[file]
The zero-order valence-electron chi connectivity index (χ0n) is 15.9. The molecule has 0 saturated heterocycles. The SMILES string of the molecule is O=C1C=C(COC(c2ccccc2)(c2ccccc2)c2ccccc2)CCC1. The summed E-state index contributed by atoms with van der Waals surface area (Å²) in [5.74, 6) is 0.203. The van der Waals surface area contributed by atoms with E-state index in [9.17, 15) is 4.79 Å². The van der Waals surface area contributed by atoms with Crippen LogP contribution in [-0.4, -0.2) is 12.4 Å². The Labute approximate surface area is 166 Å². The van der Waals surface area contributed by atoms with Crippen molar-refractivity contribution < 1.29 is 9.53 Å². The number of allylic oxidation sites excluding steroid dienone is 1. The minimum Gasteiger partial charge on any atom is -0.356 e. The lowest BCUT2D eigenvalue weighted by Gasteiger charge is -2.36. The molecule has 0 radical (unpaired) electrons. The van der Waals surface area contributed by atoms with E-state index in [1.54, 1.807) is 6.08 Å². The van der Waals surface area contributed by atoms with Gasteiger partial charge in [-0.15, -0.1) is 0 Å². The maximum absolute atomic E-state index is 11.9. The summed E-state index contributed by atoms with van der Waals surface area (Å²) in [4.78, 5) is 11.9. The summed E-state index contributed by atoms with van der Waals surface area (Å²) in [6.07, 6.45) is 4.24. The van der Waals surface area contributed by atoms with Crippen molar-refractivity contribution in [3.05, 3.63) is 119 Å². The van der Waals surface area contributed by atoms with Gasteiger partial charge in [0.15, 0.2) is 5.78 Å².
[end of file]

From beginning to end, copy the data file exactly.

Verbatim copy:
The zero-order valence-electron chi connectivity index (χ0n) is 15.9. The molecule has 0 saturated heterocycles. The SMILES string of the molecule is O=C1C=C(COC(c2ccccc2)(c2ccccc2)c2ccccc2)CCC1. The summed E-state index contributed by atoms with van der Waals surface area (Å²) in [5.74, 6) is 0.203. The van der Waals surface area contributed by atoms with E-state index in [9.17, 15) is 4.79 Å². The van der Waals surface area contributed by atoms with Crippen LogP contribution in [-0.4, -0.2) is 12.4 Å². The Labute approximate surface area is 166 Å². The van der Waals surface area contributed by atoms with Crippen molar-refractivity contribution < 1.29 is 9.53 Å². The number of allylic oxidation sites excluding steroid dienone is 1. The minimum Gasteiger partial charge on any atom is -0.356 e. The lowest BCUT2D eigenvalue weighted by Gasteiger charge is -2.36. The molecule has 0 radical (unpaired) electrons. The van der Waals surface area contributed by atoms with E-state index in [1.54, 1.807) is 6.08 Å². The van der Waals surface area contributed by atoms with Gasteiger partial charge in [-0.15, -0.1) is 0 Å². The maximum absolute atomic E-state index is 11.9. The summed E-state index contributed by atoms with van der Waals surface area (Å²) in [4.78, 5) is 11.9. The summed E-state index contributed by atoms with van der Waals surface area (Å²) in [6.07, 6.45) is 4.24. The van der Waals surface area contributed by atoms with Crippen molar-refractivity contribution in [3.05, 3.63) is 119 Å². The van der Waals surface area contributed by atoms with Gasteiger partial charge in [0.15, 0.2) is 5.78 Å².